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Lorton’s new animal shelter will host critters from Fairfax County and city

Rendering of the new South County Police Station and Animal Shelter in Lorton (via Fairfax County)

When Fairfax County’s new animal shelter opens next year, some of its first residents will likely come from across jurisdictional lines.

Last week, the Board of Supervisors approved an agreement with the City of Fairfax to provide services and housing to animals under their care. The city cares for fewer than 100 animals a year. In 2021, it cared for 31 dogs, 20 cats, and 11 other small animals.

On track to open in the spring, the new South County Animal Shelter in Lorton is expected to provide plenty of space for these furry friends.

“[The Department of Animal Services] already has a long history of supporting the City with meeting their animal welfare needs,” a county staff report said. “With the opening of the second facility in Lorton in Spring 2023, DAS will have ample space and appropriate staffing to accommodate additional animals from the City.”

The 23,000-square-foot facility on Lorton Road will be the second county-operated shelter, joining the existing Michael R. Frey Animal Shelter on West Ox Road in Fairfax.

The South County Animal Shelter will likely begin operations in late spring when construction is completed, DAS Director Reasa Currier confirmed to FFXnow.

The board is expected to approve about $2 million to help provide services, staff and maintain the shelter as part of a fiscal year 2022 carryover package.

“This facility will allow us to substantially grow the geographic reach and impact of our work for the residents of Fairfax County,” Currier said by email. “Not only will we be able to create even more families through adoption, but the second shelter will provide a hub for essential services from behavior and training support, veterinary medical care, pet supplies, and other critical services that help keep pets together with their families.”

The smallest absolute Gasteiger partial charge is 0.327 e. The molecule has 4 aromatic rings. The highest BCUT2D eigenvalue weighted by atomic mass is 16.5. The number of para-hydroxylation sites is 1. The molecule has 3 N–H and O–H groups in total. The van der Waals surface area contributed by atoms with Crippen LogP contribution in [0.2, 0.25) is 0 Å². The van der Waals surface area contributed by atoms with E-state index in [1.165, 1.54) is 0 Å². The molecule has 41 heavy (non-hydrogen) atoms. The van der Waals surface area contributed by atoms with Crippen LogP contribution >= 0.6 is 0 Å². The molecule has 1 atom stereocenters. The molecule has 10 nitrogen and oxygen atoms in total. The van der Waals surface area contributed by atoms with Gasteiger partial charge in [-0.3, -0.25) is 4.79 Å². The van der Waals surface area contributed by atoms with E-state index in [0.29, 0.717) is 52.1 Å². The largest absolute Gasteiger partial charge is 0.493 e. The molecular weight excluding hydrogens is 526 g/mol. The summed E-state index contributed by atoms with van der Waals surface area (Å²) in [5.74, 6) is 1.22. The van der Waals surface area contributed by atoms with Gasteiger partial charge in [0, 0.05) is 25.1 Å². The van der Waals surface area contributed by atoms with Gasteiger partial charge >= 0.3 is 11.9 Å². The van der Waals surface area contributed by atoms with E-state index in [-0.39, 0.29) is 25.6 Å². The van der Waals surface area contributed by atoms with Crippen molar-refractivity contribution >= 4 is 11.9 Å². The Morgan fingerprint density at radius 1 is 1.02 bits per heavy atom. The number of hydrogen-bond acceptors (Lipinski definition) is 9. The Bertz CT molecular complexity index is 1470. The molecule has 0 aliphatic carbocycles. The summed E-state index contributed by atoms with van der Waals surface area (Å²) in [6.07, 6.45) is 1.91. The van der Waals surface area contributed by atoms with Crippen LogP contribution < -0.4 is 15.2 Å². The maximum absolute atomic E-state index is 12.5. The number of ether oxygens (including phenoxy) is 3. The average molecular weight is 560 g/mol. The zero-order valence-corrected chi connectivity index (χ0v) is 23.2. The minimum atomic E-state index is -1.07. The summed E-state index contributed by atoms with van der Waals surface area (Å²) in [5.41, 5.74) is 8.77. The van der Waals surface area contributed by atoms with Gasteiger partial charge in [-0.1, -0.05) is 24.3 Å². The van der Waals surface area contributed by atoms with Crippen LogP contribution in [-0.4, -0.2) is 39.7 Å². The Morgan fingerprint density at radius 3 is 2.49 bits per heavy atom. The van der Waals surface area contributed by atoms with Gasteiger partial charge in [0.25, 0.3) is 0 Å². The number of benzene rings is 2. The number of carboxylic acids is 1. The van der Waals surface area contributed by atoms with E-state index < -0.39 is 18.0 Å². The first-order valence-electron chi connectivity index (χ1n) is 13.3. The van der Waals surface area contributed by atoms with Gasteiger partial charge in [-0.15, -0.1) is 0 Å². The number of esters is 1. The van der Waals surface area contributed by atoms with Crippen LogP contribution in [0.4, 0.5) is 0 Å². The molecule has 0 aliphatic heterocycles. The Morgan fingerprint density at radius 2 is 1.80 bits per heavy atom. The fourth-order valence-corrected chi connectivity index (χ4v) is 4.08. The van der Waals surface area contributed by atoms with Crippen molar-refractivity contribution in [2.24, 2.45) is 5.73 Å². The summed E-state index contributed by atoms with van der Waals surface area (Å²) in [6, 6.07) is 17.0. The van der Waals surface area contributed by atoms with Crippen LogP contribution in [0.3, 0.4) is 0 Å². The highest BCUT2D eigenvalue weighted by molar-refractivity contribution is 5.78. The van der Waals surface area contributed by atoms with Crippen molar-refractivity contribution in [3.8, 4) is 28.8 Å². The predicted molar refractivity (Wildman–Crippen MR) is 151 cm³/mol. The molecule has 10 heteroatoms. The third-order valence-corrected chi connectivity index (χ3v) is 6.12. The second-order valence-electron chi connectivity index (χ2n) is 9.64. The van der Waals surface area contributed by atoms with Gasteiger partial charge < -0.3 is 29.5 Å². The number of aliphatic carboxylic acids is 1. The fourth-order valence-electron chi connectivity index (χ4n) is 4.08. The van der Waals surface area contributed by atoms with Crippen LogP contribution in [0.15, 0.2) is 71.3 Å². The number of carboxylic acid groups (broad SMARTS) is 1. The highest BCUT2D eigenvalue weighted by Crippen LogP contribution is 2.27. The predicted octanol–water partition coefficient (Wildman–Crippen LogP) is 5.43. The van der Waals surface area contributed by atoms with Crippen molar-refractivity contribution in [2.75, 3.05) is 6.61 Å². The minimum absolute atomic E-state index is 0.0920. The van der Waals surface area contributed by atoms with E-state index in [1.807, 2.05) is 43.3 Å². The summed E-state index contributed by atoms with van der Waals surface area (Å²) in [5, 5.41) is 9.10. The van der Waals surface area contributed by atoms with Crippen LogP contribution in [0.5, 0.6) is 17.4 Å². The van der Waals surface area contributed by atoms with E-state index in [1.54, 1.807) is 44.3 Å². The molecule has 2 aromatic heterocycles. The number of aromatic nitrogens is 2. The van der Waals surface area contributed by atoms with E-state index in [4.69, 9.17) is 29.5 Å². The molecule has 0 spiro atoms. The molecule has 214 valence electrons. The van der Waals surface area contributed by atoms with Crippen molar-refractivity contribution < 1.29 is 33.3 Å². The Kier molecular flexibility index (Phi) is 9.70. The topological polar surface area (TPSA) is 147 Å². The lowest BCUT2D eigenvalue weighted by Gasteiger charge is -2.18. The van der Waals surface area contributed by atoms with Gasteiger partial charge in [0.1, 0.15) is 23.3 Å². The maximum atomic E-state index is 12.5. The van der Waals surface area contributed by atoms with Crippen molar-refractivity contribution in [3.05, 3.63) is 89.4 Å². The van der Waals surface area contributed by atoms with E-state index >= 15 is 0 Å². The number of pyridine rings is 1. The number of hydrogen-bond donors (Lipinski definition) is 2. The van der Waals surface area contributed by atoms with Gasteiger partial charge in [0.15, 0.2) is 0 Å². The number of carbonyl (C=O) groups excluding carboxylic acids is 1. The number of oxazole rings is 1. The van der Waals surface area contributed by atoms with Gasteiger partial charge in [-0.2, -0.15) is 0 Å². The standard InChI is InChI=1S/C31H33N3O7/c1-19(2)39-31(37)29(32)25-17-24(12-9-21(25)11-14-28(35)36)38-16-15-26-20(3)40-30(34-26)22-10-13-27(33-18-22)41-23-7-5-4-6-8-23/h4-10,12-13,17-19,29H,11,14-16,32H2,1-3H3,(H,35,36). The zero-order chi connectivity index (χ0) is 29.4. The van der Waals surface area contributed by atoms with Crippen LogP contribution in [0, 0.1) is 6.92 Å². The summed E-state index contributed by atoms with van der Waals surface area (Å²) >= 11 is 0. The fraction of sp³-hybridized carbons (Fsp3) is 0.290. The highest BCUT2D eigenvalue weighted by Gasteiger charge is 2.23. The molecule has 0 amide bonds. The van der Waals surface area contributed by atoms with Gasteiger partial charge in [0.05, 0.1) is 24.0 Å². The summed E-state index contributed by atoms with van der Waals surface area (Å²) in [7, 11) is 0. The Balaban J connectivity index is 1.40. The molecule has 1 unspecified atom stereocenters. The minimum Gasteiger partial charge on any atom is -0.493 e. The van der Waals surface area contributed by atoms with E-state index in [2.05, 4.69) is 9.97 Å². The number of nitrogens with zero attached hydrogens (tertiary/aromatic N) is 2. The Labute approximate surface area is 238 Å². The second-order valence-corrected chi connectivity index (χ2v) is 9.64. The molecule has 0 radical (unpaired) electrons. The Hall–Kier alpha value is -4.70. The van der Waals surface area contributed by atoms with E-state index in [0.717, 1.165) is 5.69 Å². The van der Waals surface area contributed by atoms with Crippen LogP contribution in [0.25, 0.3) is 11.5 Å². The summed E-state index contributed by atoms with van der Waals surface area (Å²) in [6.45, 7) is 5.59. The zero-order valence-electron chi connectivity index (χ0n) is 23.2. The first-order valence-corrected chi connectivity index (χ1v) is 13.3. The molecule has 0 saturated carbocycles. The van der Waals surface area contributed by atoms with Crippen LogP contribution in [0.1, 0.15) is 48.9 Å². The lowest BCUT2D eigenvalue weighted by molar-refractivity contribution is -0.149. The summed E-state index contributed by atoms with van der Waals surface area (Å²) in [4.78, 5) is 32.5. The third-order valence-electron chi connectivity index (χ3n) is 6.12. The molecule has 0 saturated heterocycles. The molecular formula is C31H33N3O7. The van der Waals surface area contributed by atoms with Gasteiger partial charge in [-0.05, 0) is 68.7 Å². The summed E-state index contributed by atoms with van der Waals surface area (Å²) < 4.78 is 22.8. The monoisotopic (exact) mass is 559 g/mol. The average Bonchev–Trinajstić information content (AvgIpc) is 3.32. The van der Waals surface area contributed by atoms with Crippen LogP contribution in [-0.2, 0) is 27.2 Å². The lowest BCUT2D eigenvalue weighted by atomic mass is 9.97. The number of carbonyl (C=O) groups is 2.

Currier says the Lorton shelter will be “similar in size and footprint” to the Fairfax one, with 88 dog kennels, 42 cat condos, 2 catios, and a “state-of-the-art” veterinary clinic. There will also be an 20,000-square-foot outdoor space for the animals.

Like other shelters nationwide, the county’s lone animal shelter has faced its share of capacity challenges. Even before recent influxes of rescued beagles as well as cats and rabbits, there was a clear need for more shelter space in the southern part of Fairfax County.

“For too long, the many services and resources provided by [DAS] have been inaccessible for the residents in South County,” Currier said. “We are very excited about the location and are looking forward to serving South County residents and their pets. We are already hearing from residents who live nearby the new shelter who are eager to begin volunteering and participating in our programs.”

The shelter will share a new $30 million building with the South County Police Station, which will be about 31,000 square feet and is expected to open at the same time.

The building will have a number of sustainability features, including electric vehicle charging stations and space for solar panels, and energy-efficient systems. Landscaping will be made up of native plants and be bird-friendly.

The facility is on Lorton Road between the intersections of Workhouse and Hooes roads. Called the “Triangle” by the county, the parcel was specifically acquired in 2001 for public safety use.

In 2015, voters approved a $151 million bond referendum that included money to fund the Lorton project, which broke ground last May.

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